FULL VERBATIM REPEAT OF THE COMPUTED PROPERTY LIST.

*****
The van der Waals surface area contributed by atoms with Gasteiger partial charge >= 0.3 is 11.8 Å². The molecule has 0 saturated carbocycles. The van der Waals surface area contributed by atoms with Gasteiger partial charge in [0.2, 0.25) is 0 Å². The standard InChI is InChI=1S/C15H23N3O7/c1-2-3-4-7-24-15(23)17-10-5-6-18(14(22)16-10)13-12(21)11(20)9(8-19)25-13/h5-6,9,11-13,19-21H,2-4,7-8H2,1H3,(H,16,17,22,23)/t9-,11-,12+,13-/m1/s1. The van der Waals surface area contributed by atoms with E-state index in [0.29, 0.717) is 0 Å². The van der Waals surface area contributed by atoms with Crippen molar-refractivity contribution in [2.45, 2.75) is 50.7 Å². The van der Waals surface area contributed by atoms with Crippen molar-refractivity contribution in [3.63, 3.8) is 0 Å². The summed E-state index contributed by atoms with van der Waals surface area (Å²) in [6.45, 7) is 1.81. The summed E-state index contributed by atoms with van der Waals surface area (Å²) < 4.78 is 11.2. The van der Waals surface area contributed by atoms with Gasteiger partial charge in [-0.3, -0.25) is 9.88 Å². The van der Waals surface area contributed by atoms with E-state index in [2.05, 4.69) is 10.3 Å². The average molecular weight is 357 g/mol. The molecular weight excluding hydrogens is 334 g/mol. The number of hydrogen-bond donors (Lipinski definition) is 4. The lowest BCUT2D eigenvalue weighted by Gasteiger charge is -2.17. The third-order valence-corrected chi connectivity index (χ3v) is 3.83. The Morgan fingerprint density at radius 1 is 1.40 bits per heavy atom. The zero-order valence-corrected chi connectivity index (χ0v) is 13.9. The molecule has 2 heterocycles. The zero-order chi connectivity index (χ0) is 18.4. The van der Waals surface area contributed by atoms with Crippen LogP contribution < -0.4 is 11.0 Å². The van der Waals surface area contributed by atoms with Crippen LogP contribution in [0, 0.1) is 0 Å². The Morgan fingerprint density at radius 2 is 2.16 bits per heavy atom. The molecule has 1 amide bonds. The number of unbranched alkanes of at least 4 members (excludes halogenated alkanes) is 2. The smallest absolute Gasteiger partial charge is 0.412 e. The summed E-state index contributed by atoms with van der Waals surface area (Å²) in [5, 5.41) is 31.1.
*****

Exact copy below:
The van der Waals surface area contributed by atoms with Gasteiger partial charge >= 0.3 is 11.8 Å². The molecule has 0 saturated carbocycles. The van der Waals surface area contributed by atoms with Gasteiger partial charge in [0.2, 0.25) is 0 Å². The standard InChI is InChI=1S/C15H23N3O7/c1-2-3-4-7-24-15(23)17-10-5-6-18(14(22)16-10)13-12(21)11(20)9(8-19)25-13/h5-6,9,11-13,19-21H,2-4,7-8H2,1H3,(H,16,17,22,23)/t9-,11-,12+,13-/m1/s1. The van der Waals surface area contributed by atoms with E-state index in [0.29, 0.717) is 0 Å². The van der Waals surface area contributed by atoms with Crippen molar-refractivity contribution in [2.45, 2.75) is 50.7 Å². The van der Waals surface area contributed by atoms with Crippen molar-refractivity contribution in [3.63, 3.8) is 0 Å². The summed E-state index contributed by atoms with van der Waals surface area (Å²) in [6.45, 7) is 1.81. The summed E-state index contributed by atoms with van der Waals surface area (Å²) < 4.78 is 11.2. The van der Waals surface area contributed by atoms with Gasteiger partial charge in [-0.3, -0.25) is 9.88 Å². The van der Waals surface area contributed by atoms with E-state index in [2.05, 4.69) is 10.3 Å². The average molecular weight is 357 g/mol. The molecular weight excluding hydrogens is 334 g/mol. The number of hydrogen-bond donors (Lipinski definition) is 4. The lowest BCUT2D eigenvalue weighted by Gasteiger charge is -2.17. The third-order valence-corrected chi connectivity index (χ3v) is 3.83. The Morgan fingerprint density at radius 1 is 1.40 bits per heavy atom. The zero-order valence-corrected chi connectivity index (χ0v) is 13.9. The molecule has 2 heterocycles. The zero-order chi connectivity index (χ0) is 18.4. The van der Waals surface area contributed by atoms with Crippen LogP contribution < -0.4 is 11.0 Å². The van der Waals surface area contributed by atoms with Crippen LogP contribution in [0, 0.1) is 0 Å². The Morgan fingerprint density at radius 2 is 2.16 bits per heavy atom. The molecule has 1 amide bonds. The number of unbranched alkanes of at least 4 members (excludes halogenated alkanes) is 2. The smallest absolute Gasteiger partial charge is 0.412 e. The summed E-state index contributed by atoms with van der Waals surface area (Å²) in [5, 5.41) is 31.1.